Pentagon looks to cement career paths for software acquisition experts

For the past year, the Defense Department has been piloting “career planning for digital acquisition."

The Pentagon’s latest warfighting concepts largely rest on acquiring and integrating new technologies into the military services, especially software-driven capabilities like artificial intelligence and machine learning, but officials say those efforts could struggle without an equally tech savvy acquisition workforce.

For the past year, the Defense Department has been piloting “career planning for digital acquisition,” according to Tory Cuff, senior advisor for agile acquisitions within DoD’s acquisition and sustainment office.

“How do we provide that multidisciplinary foundational training that is responding to the changing concepts and really relating why and how agile can be applied, not only to your engineering approach, but all the way to your contracting strategy,” Cuff said during a Wednesday event hosted by GovExec.

The Defense Innovation Board’s influential May 2019 report on software acquisition advocated for “new mechanisms” to attract, educate, retain and promote digital talent. “DoD’s current personnel processes and culture will not allow its military and civilian software capabilities to grow nearly fast or deep enough to meet its mission needs,” it stated.

Cuff said DoD needs more than software engineers and coders to be successful in adopting new software and digital technologies. She said DoD is updating policy and guidance to ensure its acquisition personnel are using DevSecOps software practices recommended under the department’s new agile acquisition framework.

“We need our whole workforce to have, in my opinion, an understanding of digital foundations to the same extent that we are comfortable with Microsoft Excel and Word,” she said. “Procuring cloud technologies, being responsive to changing tech, that needs to be understood from a program manager to a contracting officer so that they can use all the tools in their tool belt, to be able to write contracts to provide the guidance to vendors, so that it is executable and it’s really meeting the demand of our users.”

DoD has been testing the workforce pilot across multiple disciplines since October 2020, and Cuff’s team is in conversations with the Joint Artificial Intelligence Center to expand the pilot to an AI specialty as well, she said.

“I would love that we are on par and competitive with industry, and the department is in that flux with ‘insert startup here,’ Google, Amazon, Microsoft, we are in that cycle of getting employees,” Cuff said.

The Defense Innovation Unit is also testing out a new project authorized in last year’s NDAA to create an Uber-like application to link reservists with DoD organizations that need a specialized skillset, according to Mike Madsen. The project is called “Gig Eagle,” and DIU released a call for proposals to build the application earlier this summer.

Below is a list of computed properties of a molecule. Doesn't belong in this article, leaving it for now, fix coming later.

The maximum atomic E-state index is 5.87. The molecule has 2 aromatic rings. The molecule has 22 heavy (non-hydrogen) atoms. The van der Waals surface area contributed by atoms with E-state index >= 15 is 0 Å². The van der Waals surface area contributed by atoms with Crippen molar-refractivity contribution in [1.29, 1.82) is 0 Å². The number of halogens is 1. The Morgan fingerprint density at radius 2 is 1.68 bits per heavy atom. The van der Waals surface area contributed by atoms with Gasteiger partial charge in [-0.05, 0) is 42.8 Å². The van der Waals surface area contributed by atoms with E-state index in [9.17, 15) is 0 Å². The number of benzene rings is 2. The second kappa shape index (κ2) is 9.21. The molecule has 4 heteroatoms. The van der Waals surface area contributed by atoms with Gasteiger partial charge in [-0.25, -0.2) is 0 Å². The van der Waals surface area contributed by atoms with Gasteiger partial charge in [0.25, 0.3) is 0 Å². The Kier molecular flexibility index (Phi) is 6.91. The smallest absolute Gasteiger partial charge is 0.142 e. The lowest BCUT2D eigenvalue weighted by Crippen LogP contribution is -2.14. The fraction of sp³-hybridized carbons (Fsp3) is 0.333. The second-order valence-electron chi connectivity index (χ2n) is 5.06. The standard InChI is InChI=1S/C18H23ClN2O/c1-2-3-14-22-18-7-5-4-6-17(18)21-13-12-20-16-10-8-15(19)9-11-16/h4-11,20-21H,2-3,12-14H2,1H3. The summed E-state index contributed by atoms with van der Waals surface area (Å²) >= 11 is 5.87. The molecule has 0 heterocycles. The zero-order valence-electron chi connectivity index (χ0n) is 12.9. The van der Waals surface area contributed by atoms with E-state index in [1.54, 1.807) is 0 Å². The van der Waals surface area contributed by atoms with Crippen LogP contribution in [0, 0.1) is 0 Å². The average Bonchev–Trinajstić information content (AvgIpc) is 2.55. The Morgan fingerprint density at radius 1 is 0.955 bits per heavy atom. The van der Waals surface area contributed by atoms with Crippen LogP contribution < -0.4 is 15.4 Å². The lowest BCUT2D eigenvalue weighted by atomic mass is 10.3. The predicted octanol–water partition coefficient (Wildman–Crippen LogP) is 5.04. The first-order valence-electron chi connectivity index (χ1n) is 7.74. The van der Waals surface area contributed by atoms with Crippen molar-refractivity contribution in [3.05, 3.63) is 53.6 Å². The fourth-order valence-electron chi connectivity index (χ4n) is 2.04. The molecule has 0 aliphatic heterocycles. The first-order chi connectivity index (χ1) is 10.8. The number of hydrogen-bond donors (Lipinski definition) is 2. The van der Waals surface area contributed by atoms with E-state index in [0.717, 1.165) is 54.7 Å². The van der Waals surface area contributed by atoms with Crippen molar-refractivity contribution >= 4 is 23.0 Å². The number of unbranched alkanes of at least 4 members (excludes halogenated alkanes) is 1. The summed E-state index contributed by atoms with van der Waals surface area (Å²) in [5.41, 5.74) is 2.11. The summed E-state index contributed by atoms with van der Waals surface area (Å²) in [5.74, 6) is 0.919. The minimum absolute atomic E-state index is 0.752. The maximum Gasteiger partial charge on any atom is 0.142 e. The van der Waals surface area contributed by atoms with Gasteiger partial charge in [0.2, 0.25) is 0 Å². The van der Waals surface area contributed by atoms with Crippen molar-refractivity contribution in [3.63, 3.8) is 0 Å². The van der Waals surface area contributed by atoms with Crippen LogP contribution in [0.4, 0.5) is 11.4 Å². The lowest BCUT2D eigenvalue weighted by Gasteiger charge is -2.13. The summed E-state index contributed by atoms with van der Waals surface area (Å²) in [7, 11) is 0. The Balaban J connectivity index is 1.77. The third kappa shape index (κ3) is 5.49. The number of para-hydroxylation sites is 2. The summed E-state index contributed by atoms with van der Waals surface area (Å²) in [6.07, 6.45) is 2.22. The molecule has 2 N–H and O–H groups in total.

“DoD entities can put what they want, they might need a reservists that can code in Python, and there might be reservists that work somewhere that that happens to code in Python, and they were able to link up that way,” Madsen said at the GovExec event.

Congress is eyeing even more new authorities to allow tech savvy personnel to move in and out of government as part of this year’s defense authorization bill.

The Senate Armed Services Committee’s version of the legislation would establish a civilian cybersecurity reserve pilot project at U.S. Cyber Command. The temporary pilot program would allow the head of CYBERCOM to respond to cyber incidents by “noncompetitively appointing members of the Civilian Cybersecurity Reserve to temporary positions in the competitive service,” according to the legislation.

Meanwhile, an amendment submitted for consideration in the House’s version of the bill would establish a National Digital Reserve Corps at the General Services Administration.

The program would “allow private sector tech talent to work for the federal government for 30 days per calendar year to take on short term digital, cybersecurity, and AI projects,” a summary of the provision states. “Reservists would report to GSA, who would then detail them to executive agencies as needed.”

The House is debating the defense bill this week and had yet to consider the reserve corps amendment as of press time. However, the proposal is slated for inclusion in an en bloc amendment package, meaning it is likely to make it into the House bill.

The American Federation of Government Employees has raised concerns about the digital reserve corps proposal, warning it could erode trust in government.

“While we recognize the valid intent of the program, we hope to work with the amendment’s sponsors to address the need for public disclosure when private companies send so-called ‘reservists’ into federal agencies to gain internal knowledge of the agencies’ organization and practices,” AFGE wrote in a Sept. 22 letter to House lawmakers.

“Additionally, we believe that federal agencies should have a greater role in defining the scope of the requirement for deployment to avoid waste and allow extension of deployment times so it would operate more like a reserve that could be of benefit to agencies rather than a training platform for industry.”

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